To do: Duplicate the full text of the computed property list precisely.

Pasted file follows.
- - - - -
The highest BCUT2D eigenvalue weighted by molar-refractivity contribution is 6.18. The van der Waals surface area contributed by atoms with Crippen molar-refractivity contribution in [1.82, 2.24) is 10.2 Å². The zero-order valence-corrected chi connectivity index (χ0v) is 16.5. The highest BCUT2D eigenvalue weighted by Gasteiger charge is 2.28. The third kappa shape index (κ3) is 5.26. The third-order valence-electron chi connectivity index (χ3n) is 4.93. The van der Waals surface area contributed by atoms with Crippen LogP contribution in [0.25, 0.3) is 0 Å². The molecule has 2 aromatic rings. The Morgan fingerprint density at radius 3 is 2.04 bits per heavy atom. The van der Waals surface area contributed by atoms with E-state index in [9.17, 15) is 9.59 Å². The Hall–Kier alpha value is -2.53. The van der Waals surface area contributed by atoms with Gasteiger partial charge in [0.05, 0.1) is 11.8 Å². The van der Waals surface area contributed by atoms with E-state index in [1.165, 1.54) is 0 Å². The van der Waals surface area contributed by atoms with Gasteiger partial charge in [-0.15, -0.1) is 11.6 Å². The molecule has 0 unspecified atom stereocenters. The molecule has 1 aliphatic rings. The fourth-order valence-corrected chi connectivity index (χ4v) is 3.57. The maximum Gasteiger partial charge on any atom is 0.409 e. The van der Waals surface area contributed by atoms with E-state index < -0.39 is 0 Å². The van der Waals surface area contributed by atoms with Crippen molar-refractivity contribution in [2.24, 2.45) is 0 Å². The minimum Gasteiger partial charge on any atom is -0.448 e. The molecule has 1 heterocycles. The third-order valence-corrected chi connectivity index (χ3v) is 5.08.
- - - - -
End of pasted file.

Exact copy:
The highest BCUT2D eigenvalue weighted by molar-refractivity contribution is 6.18. The van der Waals surface area contributed by atoms with Crippen molar-refractivity contribution in [1.82, 2.24) is 10.2 Å². The zero-order valence-corrected chi connectivity index (χ0v) is 16.5. The highest BCUT2D eigenvalue weighted by Gasteiger charge is 2.28. The third kappa shape index (κ3) is 5.26. The third-order valence-electron chi connectivity index (χ3n) is 4.93. The van der Waals surface area contributed by atoms with Crippen LogP contribution in [0.25, 0.3) is 0 Å². The molecule has 2 aromatic rings. The Morgan fingerprint density at radius 3 is 2.04 bits per heavy atom. The van der Waals surface area contributed by atoms with E-state index in [9.17, 15) is 9.59 Å². The Hall–Kier alpha value is -2.53. The van der Waals surface area contributed by atoms with Gasteiger partial charge in [0.05, 0.1) is 11.8 Å². The van der Waals surface area contributed by atoms with E-state index in [1.165, 1.54) is 0 Å². The van der Waals surface area contributed by atoms with Gasteiger partial charge in [-0.15, -0.1) is 11.6 Å². The molecule has 0 unspecified atom stereocenters. The molecule has 1 aliphatic rings. The fourth-order valence-corrected chi connectivity index (χ4v) is 3.57. The maximum Gasteiger partial charge on any atom is 0.409 e. The van der Waals surface area contributed by atoms with E-state index < -0.39 is 0 Å². The van der Waals surface area contributed by atoms with Crippen molar-refractivity contribution in [2.24, 2.45) is 0 Å². The minimum Gasteiger partial charge on any atom is -0.448 e. The molecule has 1 heterocycles. The third-order valence-corrected chi connectivity index (χ3v) is 5.08.